|Hulcr, Jiri - University Of Florida|
|Kasson, Matthew - West Virginia University|
|Ploetz, Jill - University Of Florida|
|Eskalen, Akif - University Of California|
|Geiser, David - Pennsylvania State University|
|Freeman, Stanley - Volcani Center (ARO)|
|Rooney, Alejandro - Alex|
Submitted to: Fungal Genetics and Biology
Publication Type: Peer Reviewed Journal
Publication Acceptance Date: 10/27/2014
Publication Date: 11/1/2014
Publication URL: http://handle.nal.usda.gov/10113/63194
Citation: O'Donnell, K., Sink, S.L., Libeskind-Hadas, R., Hulcr, J., Kasson, M.T., Ploetz, R.C., Konkol, J.L., Ploetz, J.N., Carrillo, D., Campbell, A., Cosse, A.A., Rooney, A.P., et al. 2014. Discordant phylogenies suggest repeated host shifts in the Fusarium–Euwallacea ambrosia beetle mutualism. Fungal Genetics and Biology. 82:277-290.
Interpretive Summary: This research was conducted to characterize the genetic diversity of wood-boring ambrosia beetles in the genus Euwallacea and the Fusarium fungi they cultivate for food. Native to Asia, five different infestations of these economically destructive symbionts are currently present within the United States. These fungus-farming beetles currently pose a significant threat to avocado production, urban landscape trees, and forested areas worldwide. Using collections from the United States, Australia, and Sri Lanka, we DNA typed beetles and the Fusarium species they transport in special cavities by their mouth parts to assess the fidelity of this mutualism. We identified 12 ambrosia fusaria and eight Fusarium-farming Euwallacea species worldwide, based on genetic analyses of DNA sequence data from multiple genes. We discovered that five Euwallacea spp. cultivating six fusaria have been introduced inadvertently into the United States, most just within the past decade. Genetic analyses indicate that the Euwallacea beetles have switched Fusarium symbionts multiple times during their evolution. Results of the present study highlight the importance of understanding the potential for and frequency of host-switching between Euwallacea and the fusaria they cultivate for food, given that these shifts may bring together more aggressive and virulent combinations of these invasive mutualists. Results of the present study should help inform quarantine officials and agricultural scientists of each species’ genetic diversity, host range, and geographic distribution so that these economically destructive pests and pathogens can be monitored using molecular markers such as those developed in this study.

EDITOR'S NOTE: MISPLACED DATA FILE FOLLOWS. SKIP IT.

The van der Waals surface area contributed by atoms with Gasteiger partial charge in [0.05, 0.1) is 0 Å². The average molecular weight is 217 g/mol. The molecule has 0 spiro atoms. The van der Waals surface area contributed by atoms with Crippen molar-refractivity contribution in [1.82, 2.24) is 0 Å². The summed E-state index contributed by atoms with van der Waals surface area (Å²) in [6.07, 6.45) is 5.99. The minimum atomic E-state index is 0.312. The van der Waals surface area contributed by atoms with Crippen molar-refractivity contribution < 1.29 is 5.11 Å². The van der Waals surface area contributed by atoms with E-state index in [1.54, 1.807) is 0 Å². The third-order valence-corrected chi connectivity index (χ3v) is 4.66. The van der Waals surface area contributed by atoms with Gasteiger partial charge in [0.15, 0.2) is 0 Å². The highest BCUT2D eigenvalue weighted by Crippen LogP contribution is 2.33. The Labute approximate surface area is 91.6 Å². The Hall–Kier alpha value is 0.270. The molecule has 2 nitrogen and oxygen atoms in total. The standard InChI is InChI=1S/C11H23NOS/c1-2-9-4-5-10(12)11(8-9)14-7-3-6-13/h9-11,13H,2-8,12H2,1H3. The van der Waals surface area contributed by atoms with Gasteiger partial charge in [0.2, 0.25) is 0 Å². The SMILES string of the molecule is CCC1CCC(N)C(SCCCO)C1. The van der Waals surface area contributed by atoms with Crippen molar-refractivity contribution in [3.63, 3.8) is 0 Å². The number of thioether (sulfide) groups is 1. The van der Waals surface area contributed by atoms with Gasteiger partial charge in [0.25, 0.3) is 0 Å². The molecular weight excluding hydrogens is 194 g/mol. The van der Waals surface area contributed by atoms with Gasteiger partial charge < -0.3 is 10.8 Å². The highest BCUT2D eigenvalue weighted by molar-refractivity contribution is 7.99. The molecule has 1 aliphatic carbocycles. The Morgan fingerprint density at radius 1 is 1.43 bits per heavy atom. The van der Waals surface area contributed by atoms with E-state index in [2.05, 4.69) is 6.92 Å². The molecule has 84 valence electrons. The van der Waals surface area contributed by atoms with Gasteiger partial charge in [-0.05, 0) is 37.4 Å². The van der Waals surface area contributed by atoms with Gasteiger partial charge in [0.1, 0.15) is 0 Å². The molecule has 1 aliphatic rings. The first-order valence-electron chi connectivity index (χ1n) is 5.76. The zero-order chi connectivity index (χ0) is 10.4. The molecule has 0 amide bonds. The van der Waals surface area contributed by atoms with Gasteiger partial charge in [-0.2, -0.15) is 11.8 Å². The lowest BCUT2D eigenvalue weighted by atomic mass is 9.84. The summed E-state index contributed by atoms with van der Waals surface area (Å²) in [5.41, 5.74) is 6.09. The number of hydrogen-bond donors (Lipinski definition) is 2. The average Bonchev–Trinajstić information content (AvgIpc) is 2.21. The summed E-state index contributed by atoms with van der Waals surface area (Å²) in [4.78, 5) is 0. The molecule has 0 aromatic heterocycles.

Technical Abstract: The mutualism between xyleborine beetles in the genus Euwallacea (Coleoptera: Curculionidae: Scolytinae) and members of the Ambrosia Fusarium Clade (AFC) represents one of 11 known independent evolutionary origins of fungiculture by ambrosia beetles. Female Euwallacea beetles transport fusarial symbionts in paired mandibular mycangia from their natal gallery to woody hosts where they are cultivated in galleries as a source of food. Native to Asia, several of these exotic species were introduced into the United States and Israel within the past two decades and they now threaten urban landscapes, forests, and avocado production. To assess species limits and to date the evolutionary diversification of the mutualists, we reconstructed the evolutionary histories of key representatives of the Fusarium and Euwallacea clades using maximum parsimony and maximum likelihood methods. Twelve species-level lineages, termed AF 1-12, were identified within the monophyletic AFC and seven among the Fusarium-farming Euwallacea. Bayesian diversification-time estimates placed the origin of the Euwallacea – Fusarium mutualism near the Oligocene – Miocene boundary ~19-24 Mya. Most Euwallacea spp. appear to be associated with one species of Fusarium, but two species farmed two closely related fusaria. Euwallacea sp. #2 in Miami-Dade County, Florida cultivated Fusarium spp. AF-6 and AF-8 on avocado, and Euwallacea sp. #4 farmed F. ambrosium AF-1 and Fusarium sp. AF-11 on Chinese tea in Sri Lanka. Cophylogenetic analyses indicated that the Euwallacea and Fusarium phylogenies were largely incongruent, apparently due to the beetles switching fusarial symbionts at least five times during the evolution of this mutualism. Three cospeciation events between Euwallacea and their AFC symbionts were detected, but randomization tests failed to reject the null hypothesis that the putative parallel cladogenesis could have occurred by chance. Lastly, three collections of Euwallacea sp. #2 from Miami-Dade County, Florida shared an identical cytochrome oxidase subunit 1 (CO1) allele with E. validus, suggesting introgressive hybridization between these species. Results of the present study highlight the importance of understanding the potential for and frequency of host-switching between Euwallacea and members of the AFC, given that these shifts may bring together more aggressive and virulent combinations of these invasive mutualists.